But what else could possibly constitute proof, in this case, if not lurid pictures? The testimony of witnesses is construed by Hanson as “hearsay,” but the evidence is based on statements made by the participants. This hardly constitutes “hearsay.” The “leaked accounts” Hanson disdains consist of a report written by a U.S. Army General. As for the brutality of what happened at Abu Ghraib and other facilities in Iraq, the CIA is currently investigating at least 25 deaths of detainees in U.S. custody: one wonders if that is brutal enough for Hanson’s taste. Systematic and habitual these words describe deliberation, i.e. a policy designed to “break” prisoners, and that is precisely what the lawyers for the accused MPs claim was in operation at Abu Ghraib.
The U.S. government can plausibly claim that it has clean hands, because, you see, the onerous tasks of interrogation and intelligence-gathering in Iraq have been “privatized.” The details of this dirty war were handed over to the likes of CACI International, created to “help America’s intelligence community collect, analyze and share global information in the war on terrorism,” and Titan Corp., which describes itself as “a leading provider of comprehensive information and communications products, solutions and services for national security.”
In a grotesquely neoconnish twist on the venerable libertarian principle that privatization is always good, the War Party has now denationalized torture. Abu Ghraib ought to remind us that some practices and institutions usually limited to government, instead of being “privatized,” must be forbidden. Hanson tells us not to worry, however, since:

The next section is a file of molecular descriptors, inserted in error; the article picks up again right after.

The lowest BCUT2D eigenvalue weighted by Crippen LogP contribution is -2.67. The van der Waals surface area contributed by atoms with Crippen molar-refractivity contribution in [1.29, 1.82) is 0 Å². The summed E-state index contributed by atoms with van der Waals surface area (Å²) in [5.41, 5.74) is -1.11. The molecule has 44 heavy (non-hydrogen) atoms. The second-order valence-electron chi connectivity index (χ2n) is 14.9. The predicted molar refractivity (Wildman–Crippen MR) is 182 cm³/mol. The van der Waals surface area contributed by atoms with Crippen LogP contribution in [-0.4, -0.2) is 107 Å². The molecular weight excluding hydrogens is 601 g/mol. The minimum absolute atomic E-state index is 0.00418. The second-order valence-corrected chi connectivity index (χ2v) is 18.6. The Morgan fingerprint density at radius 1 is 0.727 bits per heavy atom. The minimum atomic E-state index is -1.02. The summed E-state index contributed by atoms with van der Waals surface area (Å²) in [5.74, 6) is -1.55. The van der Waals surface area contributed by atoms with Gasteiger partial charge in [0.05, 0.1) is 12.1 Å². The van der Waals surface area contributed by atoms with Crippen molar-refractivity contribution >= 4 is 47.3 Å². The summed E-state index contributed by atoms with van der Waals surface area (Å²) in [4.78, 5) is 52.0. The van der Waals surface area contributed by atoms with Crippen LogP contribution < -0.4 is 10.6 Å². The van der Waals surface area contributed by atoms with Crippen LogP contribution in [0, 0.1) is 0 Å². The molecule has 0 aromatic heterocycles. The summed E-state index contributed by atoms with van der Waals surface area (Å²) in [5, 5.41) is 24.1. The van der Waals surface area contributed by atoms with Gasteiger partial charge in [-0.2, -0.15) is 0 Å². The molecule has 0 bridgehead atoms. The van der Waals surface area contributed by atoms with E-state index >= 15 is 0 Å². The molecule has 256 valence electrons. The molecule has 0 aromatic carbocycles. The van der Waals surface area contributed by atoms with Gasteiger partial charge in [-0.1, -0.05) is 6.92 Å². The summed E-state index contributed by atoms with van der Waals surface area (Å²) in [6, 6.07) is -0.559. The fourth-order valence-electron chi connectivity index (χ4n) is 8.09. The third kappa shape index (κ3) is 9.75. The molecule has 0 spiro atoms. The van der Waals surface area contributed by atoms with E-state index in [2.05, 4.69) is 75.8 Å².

“Already the self-correcting mechanisms of the U.S. government and the American free press are in full throttle. Responsible parties, from Brig. Gen. Mark Kimmitt to President Bush himself, have condemned the accused guards and promised swift punishment when and if they are found guilty. The number of accused is apparently small. Six soldiers are facing court-martial.”
Not so fast, buster. The scandal is fast burgeoning, and, as evidence of widespread abuses arises beyond the blood-flecked walls of Abu Ghraib, the number of accused is bound to increase. What’s more, the investigation will likely widen to answer the question of where the responsibility lies. At that point, the exact role of the “private” contractors in carrying out a policy of organized sadism will be subjected to close examination.
The Abu Ghraib outrages conjure a sense of déjà vu: where have we seen these kinds of methods employed before? The Palestinians have had to endure much the same thing. The interrogation techniques employed by the Abu Ghraib gang bear a striking resemblance to those employed by Israel, according to Amnesty International:
“Israel allows the use of ‘moderate physical pressure’ which is defined in detail in secret guidelines during interrogations. This includes sleep deprivation for prolonged periods while being tied in painful positions, hooding with filthy sacks, being forced to squat like a frog for hours and violent shaking (which has caused the death of one detainee).”